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born from blood and snow

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She doesn't remember her childhood before the Red Room. There’s a few scattered memories like burned photographs inside her consciousness, but nothing else. Fluorescent lighting and her father’s face, hazy lights through a frosted window. 

 

What she does remember is ballet. Shoes, ribbons, leotards and Madame B’s harsh voice. Her training, splinters biting into her palms and knees, actions that become reflexes. She remembers the cold of the handcuffs around her wrist at night. She remembers smoking her first cigarette. She remembers Varvara, giggling in the dark. She remembers the snap of Varvara's neck under her hands. 

 

Then, when she tries to run away in Prague after a mission, she doesn't remember anything after metal clamping around her head and electricity screaming down her spine. 

 

She does remember fractions of missions. Gunpowder, blood, screaming, thick, oily smoke scarring the sky. 

 

She remembers Soldat, too. Her partner, sometimes. She thinks she loved him at night, when they were together in a creaky hotel room and their handlers had left the room. 

 

They curled around each other like shadows and whisper languages they both know. One day Natalia murmurs a word of English and Soldat lets a stream of fluid syllables out of his mouth. Natalia freezes, and lifts herself up to look at him. He stares back, and speaks in English again.

 

“Sorry,” he says, and has an accent.

 

“Shush,” Natalia tells him in Russian, and the handler comes back in from the ice machine. 

 

--

 

She comes back to herself sometime later, when she looks older and her hair is longer, down to her waist.

When she is meant to be taking a shower after a mission, she strips and stares at herself in the mirror. Twisting this way and that, she supposes she is attractive. That must be why she’s such a good soldier. 

 

Long, lean pale skin, red hair, green eyes. She leans closer and peers into her face.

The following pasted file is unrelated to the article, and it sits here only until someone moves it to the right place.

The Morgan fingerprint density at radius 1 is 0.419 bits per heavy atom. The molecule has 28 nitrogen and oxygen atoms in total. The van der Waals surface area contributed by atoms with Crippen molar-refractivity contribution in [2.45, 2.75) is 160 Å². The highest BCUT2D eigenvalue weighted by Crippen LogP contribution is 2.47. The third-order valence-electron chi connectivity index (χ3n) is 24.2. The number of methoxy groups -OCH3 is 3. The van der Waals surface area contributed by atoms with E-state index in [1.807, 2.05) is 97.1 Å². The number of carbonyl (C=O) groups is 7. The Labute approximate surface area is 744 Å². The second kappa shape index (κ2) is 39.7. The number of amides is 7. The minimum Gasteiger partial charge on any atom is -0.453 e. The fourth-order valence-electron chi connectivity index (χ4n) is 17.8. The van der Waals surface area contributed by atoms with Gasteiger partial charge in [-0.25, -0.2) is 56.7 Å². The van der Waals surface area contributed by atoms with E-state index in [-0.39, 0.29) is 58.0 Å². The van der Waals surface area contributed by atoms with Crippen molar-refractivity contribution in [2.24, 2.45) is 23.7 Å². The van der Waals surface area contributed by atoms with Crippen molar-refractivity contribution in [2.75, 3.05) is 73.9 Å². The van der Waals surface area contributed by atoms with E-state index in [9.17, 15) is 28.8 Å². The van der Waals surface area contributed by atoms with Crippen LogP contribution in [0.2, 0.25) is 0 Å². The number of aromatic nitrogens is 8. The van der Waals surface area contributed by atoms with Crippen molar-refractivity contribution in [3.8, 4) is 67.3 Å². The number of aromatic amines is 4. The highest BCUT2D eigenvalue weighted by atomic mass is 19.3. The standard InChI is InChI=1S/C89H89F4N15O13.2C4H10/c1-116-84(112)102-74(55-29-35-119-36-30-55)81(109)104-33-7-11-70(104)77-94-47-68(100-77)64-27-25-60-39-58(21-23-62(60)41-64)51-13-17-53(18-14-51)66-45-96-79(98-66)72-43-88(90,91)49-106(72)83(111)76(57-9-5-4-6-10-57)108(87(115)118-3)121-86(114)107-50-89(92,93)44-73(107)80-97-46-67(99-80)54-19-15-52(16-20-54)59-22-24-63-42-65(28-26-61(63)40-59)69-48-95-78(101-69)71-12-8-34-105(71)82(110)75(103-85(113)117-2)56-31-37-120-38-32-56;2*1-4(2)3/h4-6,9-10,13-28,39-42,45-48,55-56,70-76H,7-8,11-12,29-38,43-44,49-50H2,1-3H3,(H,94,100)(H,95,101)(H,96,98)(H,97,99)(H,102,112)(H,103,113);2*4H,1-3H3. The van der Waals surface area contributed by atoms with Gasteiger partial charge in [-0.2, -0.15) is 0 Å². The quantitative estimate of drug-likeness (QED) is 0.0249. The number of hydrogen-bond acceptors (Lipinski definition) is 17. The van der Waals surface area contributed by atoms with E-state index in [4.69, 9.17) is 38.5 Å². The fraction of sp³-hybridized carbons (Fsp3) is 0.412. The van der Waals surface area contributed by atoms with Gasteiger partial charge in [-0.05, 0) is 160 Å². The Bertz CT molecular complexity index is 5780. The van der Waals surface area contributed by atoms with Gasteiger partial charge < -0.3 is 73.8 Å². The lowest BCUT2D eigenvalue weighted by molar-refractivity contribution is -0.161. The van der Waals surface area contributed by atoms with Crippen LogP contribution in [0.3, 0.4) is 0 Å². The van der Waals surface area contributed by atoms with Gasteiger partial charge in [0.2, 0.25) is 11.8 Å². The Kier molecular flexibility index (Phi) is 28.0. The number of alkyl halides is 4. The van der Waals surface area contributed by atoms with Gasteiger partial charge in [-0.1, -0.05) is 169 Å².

Her handler knocks on the door and yells for her to hurry up. Natalia sticks her head under the water and wraps a towel around herself.

 

“Coming,” she says and leaves another longing glance at herself. 

 

...

 

She’s gone many places, more than most, she supposes. She’s been to all of Europe, Morocco, Japan, Australia, South Africa. She’s never been to America. She’d like to go one day. She still remember's Soldat’s accent. 

 

--

 

She wonders more now. She probably shouldn't but she still does.

 

“Where did you take me from?” she asks Madame one day. They’re in the classroom, it’s late. This classroom used to be filled with her peers. All those girls are dead now.

 

Madame cocks her head. “Take you from?”

 

“Who is my family, where was I born, how did you get me?” she lists, and hopes she won’t be killed for asking these things. 

 

“All that doesn't matter, Natalia,” Madame tells her. “You should sleep. It’s late.”

 

It’s time she finds out who she is. 

 

...

 

She gets ready to leave like she would any other day. They've given her her own room, although it is bugged to high heavens. She slips on her civilian clothes like she would normally wear and ties a scarf over her hair. 

 

She breaks out not in the middle of the night, but late summer afternoon where the light is failing fast but it’s not overly suspicious for her to be out and about. She tips her head at every guard she walks past and keeps an even pace. I am not running away. I am not running away, she repeats to herself, I am just taking a stroll. 

 

She keeps that up until reaching the barbed-wire fence that circles the facility. She winks at the security camera and slips mini bolt cutters out of her pocket. She still has three minutes and twenty-two seconds until the guards come around again. She cuts the fence and slips under.

 

Natalia hikes through the forest then walks along the path to the nearest town. They will be after her soon, if not right now. 

 

“Need a ride?” a rough voice calls out to her. It’s a farmer, in a beat-up, mud splattered pickup truck. 

 

“Yes, sir,” she says, and climbs into the passenger side of his car. She braces her arm on the open window and smiles at herself in the side-window. 

 

From there, it’s easy. a few trains, some help from strangers, and within a week she is in Moscow. 

 

The first thing she does is go to the Russian State Library. “Can I help you?” a voice asks. It’s a librarian with mousy hair scraped into a bun and glasses perched on her nose. 

 

She opens her mouth, and remembers to speak Pусский. “Yes. Do you have any records?”

 

“A few old ones from years ago.”

 

“Can I see them?”

 

...

 

She spends the entire day in those archives, inhaling books and dust with every noseful. 

 

She knows her name is Romanoff. Or at least that's what they called her. So, she starts with that. 213 Romanoffs in the history of Russia. 

 

It’s a day and a half until she finds him. Ivan Romanoff

 

A name. That's it. No marriage records, no parents, children. 

 

She spends the rest of the day asking around about Ivan Romanoff. It turns out, from a gossipy teenager that looks up from her flip phone and blows a pink bubble with her gum, that he was an enemy of the state. She gets from a man in an alley that deals in information, he was killed in 1941. She gets more over the next day, and the one after that. Finally, she knows all of it. 

 

Ivan Romanoff, born in 1908. From Moscow, he was a home-grown political activist that fought communism. In 1939, he was jailed without trial and executed in 1941. His family was all killed. He had a wife, Maria. And a daughter. 

 

That’s who she is. 

 

The daughter of a dead man.